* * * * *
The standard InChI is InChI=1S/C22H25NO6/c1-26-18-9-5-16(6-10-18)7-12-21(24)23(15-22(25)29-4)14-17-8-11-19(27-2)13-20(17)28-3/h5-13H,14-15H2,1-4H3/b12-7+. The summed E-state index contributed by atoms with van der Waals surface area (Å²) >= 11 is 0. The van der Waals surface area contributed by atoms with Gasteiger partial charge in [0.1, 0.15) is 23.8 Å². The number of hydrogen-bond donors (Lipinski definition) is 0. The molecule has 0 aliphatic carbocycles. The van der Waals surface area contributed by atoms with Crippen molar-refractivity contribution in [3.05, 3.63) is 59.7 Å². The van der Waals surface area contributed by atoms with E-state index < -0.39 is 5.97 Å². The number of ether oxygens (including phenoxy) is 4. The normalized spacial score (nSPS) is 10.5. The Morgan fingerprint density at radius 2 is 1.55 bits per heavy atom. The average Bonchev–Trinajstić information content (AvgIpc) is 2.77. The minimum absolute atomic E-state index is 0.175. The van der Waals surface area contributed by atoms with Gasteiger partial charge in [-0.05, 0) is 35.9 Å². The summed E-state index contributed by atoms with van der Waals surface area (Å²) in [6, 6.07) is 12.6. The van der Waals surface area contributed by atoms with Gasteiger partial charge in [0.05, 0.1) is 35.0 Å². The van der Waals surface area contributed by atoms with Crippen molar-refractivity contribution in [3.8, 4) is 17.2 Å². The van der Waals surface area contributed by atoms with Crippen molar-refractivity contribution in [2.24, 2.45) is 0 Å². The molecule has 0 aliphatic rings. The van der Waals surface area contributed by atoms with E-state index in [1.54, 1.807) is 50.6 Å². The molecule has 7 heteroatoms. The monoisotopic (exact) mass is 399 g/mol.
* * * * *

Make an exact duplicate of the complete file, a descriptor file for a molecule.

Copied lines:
The standard InChI is InChI=1S/C22H25NO6/c1-26-18-9-5-16(6-10-18)7-12-21(24)23(15-22(25)29-4)14-17-8-11-19(27-2)13-20(17)28-3/h5-13H,14-15H2,1-4H3/b12-7+. The summed E-state index contributed by atoms with van der Waals surface area (Å²) >= 11 is 0. The van der Waals surface area contributed by atoms with Gasteiger partial charge in [0.1, 0.15) is 23.8 Å². The number of hydrogen-bond donors (Lipinski definition) is 0. The molecule has 0 aliphatic carbocycles. The van der Waals surface area contributed by atoms with Crippen molar-refractivity contribution in [3.05, 3.63) is 59.7 Å². The van der Waals surface area contributed by atoms with E-state index < -0.39 is 5.97 Å². The number of ether oxygens (including phenoxy) is 4. The normalized spacial score (nSPS) is 10.5. The Morgan fingerprint density at radius 2 is 1.55 bits per heavy atom. The average Bonchev–Trinajstić information content (AvgIpc) is 2.77. The minimum absolute atomic E-state index is 0.175. The van der Waals surface area contributed by atoms with Gasteiger partial charge in [-0.05, 0) is 35.9 Å². The summed E-state index contributed by atoms with van der Waals surface area (Å²) in [6, 6.07) is 12.6. The van der Waals surface area contributed by atoms with Gasteiger partial charge in [0.05, 0.1) is 35.0 Å². The van der Waals surface area contributed by atoms with Crippen molar-refractivity contribution in [3.8, 4) is 17.2 Å². The van der Waals surface area contributed by atoms with Crippen molar-refractivity contribution in [2.24, 2.45) is 0 Å². The molecule has 0 aliphatic rings. The van der Waals surface area contributed by atoms with E-state index in [1.54, 1.807) is 50.6 Å². The molecule has 7 heteroatoms. The monoisotopic (exact) mass is 399 g/mol.